Effet du besoin d’uriner sur la marche Parkinsonienne

25 juin 2020

Auteurs : E. Savard, C. Chesnel, A. Declemy, C. Hentzen, A. Charlanes, F. Le Breton, G. Amarenco
Référence : Prog Urol, 2020, 7, 30, 390-395




 




Introduction


Parkinsonian syndromes are commonly integrated in degenerative diseases with a prevalence for Parkinson's disease (PD) around 0.31% [1]. Bradykinesia, rigidity or tremor can occur and impact several functions. These symptoms lead to gait disorders - hypokinetic rigid gait, with or without freezing of gait [2], postural (camptocormia, flexor muscles hypertonia) and balance abnormalities. Gait disorders are a primary concern since they can lead to a higher risk of falls [3]. Beside these motor symptoms, autonomic dysfunction with lower urinary tract symptoms (LUTS) is frequently with an estimated incidence rate of 27-80% [4]. The most common urinary symptom is overactive bladder (OAB) - characterized by urgency, frequency, urgency urinary incontinence and nocturia [4] - which increase during the course of the diseases [5], leading to a severe impact on the quality of life of these patients [6].


In normal subjects, the effect of bladder filling and subsequently the desire to void on gait velocity was described [7], questioning about the relationship between micturition and gait pathways and control centers connexions. It has been postulated that bladder filling influences walking activity because of the close anatomical location and physiological contiguity of encephalic and medullar control of these two functions. No studies have yet assessed this specific relationship in Parkinson disease. However this relationship can be interesting to evaluate since desire to void may be troublesome, making the patient hurry to the washroom, and thus leading to a high risk of falls in patients already subject to such risk due to motor dysfunction [8].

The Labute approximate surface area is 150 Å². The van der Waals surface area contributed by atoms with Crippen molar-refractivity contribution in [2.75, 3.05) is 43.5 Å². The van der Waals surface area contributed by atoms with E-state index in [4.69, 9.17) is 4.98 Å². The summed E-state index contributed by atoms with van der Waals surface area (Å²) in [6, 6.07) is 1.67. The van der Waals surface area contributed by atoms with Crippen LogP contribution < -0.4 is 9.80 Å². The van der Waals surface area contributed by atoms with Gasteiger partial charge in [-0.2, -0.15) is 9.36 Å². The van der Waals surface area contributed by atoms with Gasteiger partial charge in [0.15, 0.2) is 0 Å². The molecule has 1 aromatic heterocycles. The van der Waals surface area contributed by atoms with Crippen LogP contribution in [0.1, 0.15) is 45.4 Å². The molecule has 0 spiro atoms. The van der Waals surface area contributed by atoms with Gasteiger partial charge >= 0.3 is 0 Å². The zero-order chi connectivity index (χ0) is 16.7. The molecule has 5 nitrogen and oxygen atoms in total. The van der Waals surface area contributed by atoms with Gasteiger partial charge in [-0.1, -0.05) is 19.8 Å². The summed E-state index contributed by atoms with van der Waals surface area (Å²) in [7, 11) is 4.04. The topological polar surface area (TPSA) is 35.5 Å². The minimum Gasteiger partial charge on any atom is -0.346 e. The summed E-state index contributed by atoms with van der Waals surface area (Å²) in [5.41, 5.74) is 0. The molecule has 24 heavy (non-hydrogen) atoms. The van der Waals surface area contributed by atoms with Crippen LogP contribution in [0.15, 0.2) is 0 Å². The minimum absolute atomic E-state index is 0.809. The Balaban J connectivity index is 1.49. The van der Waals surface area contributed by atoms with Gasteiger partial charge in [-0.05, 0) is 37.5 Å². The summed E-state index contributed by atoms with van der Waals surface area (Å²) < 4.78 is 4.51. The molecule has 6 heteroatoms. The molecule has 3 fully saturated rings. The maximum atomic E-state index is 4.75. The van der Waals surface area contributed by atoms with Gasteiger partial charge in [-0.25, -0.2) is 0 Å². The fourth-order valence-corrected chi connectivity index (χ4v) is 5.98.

The aim of the study was to assess the effect of the need to void on the walking speed in patients with Parkinsonian disorders and LUTS. The secondary aim of the study was to assess the effect of strong desire to void in a double task condition on the walking speed, and the effect on the time to rise up from the floor.


Methods


Patients


This prospective monocentric study was conducted in patients with Parkinsonian disorders consulting in Neuro-urology department of a University Hospital for LUTS between October and December 2017. Inclusion criteria were: adults with parkinsonian disorders (Parkinson's disease, Multisystem Atrophy, Vascular Parkinsonism, Dementia with Lewy Bodies, Progressive Supranuclear Palsy, Corticobasal Degeneration), OAB, Hoehn and Yahr stage between I and III, and to be able to perform walking tests (walk perimeter over 50m, warning time over 5min).


Exclusion criteria were: severe cognitive disorders (MoCA<20/30), urinary tract infection, instable psychiatric disorders, and other neurologic disease especially on an acute phase.


This study was approved by the local ethics committees. All subjects gave an express consent.


Measure and procedure


Clinical examination was performed while the patients were invited to drink water until they experiment a strong desire to void. Medical history, treatment were collected. Urinary symptoms were assessed by the urinary symptom profile (USP) [9] and the International Prostate Symptom Score (IPSS) [10], motor part was assessed by MDS-UPDRS-III [11]. We estimated the bladder volume with sonography at the moment of the strong desire to void. Then, patients performed three times a 10-meters walking test (departing and arriving standing) with an oral start signal (3, 2, and 1, go). These tests were all performed at a strong desire to void (DV) and then after voiding or post-catheterization (PV); in this order so it was quicker and more convenient for the patient. One 10-meters walking test on a double task condition (subtract 7 from 100), one timed-up-and-go test (TUG) and a global mobility task (GMT: to raise from the floor with a cut-off at 60 s) were performed.


Statistical analysis


Statistical analysis were performed with the R software (Rx64 3.2.3 R Development Core Team, www.r-project.org/).


We used signed rank Wilcoxon test to compare the DV and PV condition for the 10-meters walking speed on the normal and double-task conditions, the time to perform the timed-up-and-go test, the time to raise up from the floor.


We used standard deviations and coefficients of variation to assess the variability of walking speed on the DV and on the PV conditions.


Results


Population